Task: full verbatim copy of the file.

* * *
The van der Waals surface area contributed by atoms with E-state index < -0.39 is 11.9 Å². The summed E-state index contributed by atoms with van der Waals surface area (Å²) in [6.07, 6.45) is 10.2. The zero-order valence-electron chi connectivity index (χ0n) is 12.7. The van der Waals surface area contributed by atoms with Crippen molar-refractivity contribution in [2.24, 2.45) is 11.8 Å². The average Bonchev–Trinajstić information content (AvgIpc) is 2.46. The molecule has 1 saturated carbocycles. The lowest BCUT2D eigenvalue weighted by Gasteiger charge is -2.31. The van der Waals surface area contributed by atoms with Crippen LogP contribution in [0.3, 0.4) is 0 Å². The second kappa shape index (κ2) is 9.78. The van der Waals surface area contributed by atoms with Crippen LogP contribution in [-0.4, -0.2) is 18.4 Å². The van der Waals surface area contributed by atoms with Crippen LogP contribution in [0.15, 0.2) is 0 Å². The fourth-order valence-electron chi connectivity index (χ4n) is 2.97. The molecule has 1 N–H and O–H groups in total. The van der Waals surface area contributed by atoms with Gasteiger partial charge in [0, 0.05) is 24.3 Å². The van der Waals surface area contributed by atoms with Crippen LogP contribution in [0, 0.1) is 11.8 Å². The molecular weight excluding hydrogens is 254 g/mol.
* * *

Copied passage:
The van der Waals surface area contributed by atoms with E-state index < -0.39 is 11.9 Å². The summed E-state index contributed by atoms with van der Waals surface area (Å²) in [6.07, 6.45) is 10.2. The zero-order valence-electron chi connectivity index (χ0n) is 12.7. The van der Waals surface area contributed by atoms with Crippen molar-refractivity contribution in [2.24, 2.45) is 11.8 Å². The average Bonchev–Trinajstić information content (AvgIpc) is 2.46. The molecule has 1 saturated carbocycles. The lowest BCUT2D eigenvalue weighted by Gasteiger charge is -2.31. The van der Waals surface area contributed by atoms with Crippen LogP contribution in [0.3, 0.4) is 0 Å². The second kappa shape index (κ2) is 9.78. The van der Waals surface area contributed by atoms with Crippen LogP contribution in [-0.4, -0.2) is 18.4 Å². The van der Waals surface area contributed by atoms with Crippen LogP contribution in [0.15, 0.2) is 0 Å². The fourth-order valence-electron chi connectivity index (χ4n) is 2.97. The molecule has 1 N–H and O–H groups in total. The van der Waals surface area contributed by atoms with Gasteiger partial charge in [0, 0.05) is 24.3 Å². The van der Waals surface area contributed by atoms with Crippen LogP contribution in [0, 0.1) is 11.8 Å². The molecular weight excluding hydrogens is 254 g/mol.